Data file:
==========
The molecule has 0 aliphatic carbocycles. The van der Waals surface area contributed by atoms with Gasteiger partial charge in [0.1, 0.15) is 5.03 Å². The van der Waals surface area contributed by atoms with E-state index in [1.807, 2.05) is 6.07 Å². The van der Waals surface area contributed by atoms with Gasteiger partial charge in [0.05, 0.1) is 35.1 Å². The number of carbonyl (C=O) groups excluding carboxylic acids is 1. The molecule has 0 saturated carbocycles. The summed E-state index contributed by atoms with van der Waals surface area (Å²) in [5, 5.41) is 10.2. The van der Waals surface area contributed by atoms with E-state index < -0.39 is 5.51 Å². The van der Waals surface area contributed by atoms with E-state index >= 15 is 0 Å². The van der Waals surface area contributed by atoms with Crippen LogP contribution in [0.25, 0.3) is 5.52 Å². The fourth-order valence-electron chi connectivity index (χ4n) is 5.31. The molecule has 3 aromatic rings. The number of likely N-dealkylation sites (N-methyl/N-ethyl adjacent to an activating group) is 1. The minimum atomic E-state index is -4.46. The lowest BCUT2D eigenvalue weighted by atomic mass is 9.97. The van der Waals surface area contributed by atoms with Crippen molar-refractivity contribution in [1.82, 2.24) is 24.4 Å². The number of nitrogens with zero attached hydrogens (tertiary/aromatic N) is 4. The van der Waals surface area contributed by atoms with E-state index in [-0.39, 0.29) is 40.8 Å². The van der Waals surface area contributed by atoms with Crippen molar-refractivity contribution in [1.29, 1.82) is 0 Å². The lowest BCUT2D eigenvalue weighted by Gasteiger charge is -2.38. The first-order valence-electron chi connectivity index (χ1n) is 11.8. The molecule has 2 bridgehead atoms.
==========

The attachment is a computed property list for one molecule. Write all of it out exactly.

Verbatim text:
The molecule has 0 aliphatic carbocycles. The van der Waals surface area contributed by atoms with Gasteiger partial charge in [0.1, 0.15) is 5.03 Å². The van der Waals surface area contributed by atoms with E-state index in [1.807, 2.05) is 6.07 Å². The van der Waals surface area contributed by atoms with Gasteiger partial charge in [0.05, 0.1) is 35.1 Å². The number of carbonyl (C=O) groups excluding carboxylic acids is 1. The molecule has 0 saturated carbocycles. The summed E-state index contributed by atoms with van der Waals surface area (Å²) in [5, 5.41) is 10.2. The van der Waals surface area contributed by atoms with E-state index < -0.39 is 5.51 Å². The van der Waals surface area contributed by atoms with E-state index >= 15 is 0 Å². The van der Waals surface area contributed by atoms with Crippen LogP contribution in [0.25, 0.3) is 5.52 Å². The fourth-order valence-electron chi connectivity index (χ4n) is 5.31. The molecule has 3 aromatic rings. The number of likely N-dealkylation sites (N-methyl/N-ethyl adjacent to an activating group) is 1. The minimum atomic E-state index is -4.46. The lowest BCUT2D eigenvalue weighted by atomic mass is 9.97. The van der Waals surface area contributed by atoms with Crippen molar-refractivity contribution in [1.82, 2.24) is 24.4 Å². The number of nitrogens with zero attached hydrogens (tertiary/aromatic N) is 4. The van der Waals surface area contributed by atoms with E-state index in [-0.39, 0.29) is 40.8 Å². The van der Waals surface area contributed by atoms with Crippen molar-refractivity contribution in [1.29, 1.82) is 0 Å². The lowest BCUT2D eigenvalue weighted by Gasteiger charge is -2.38. The first-order valence-electron chi connectivity index (χ1n) is 11.8. The molecule has 2 bridgehead atoms.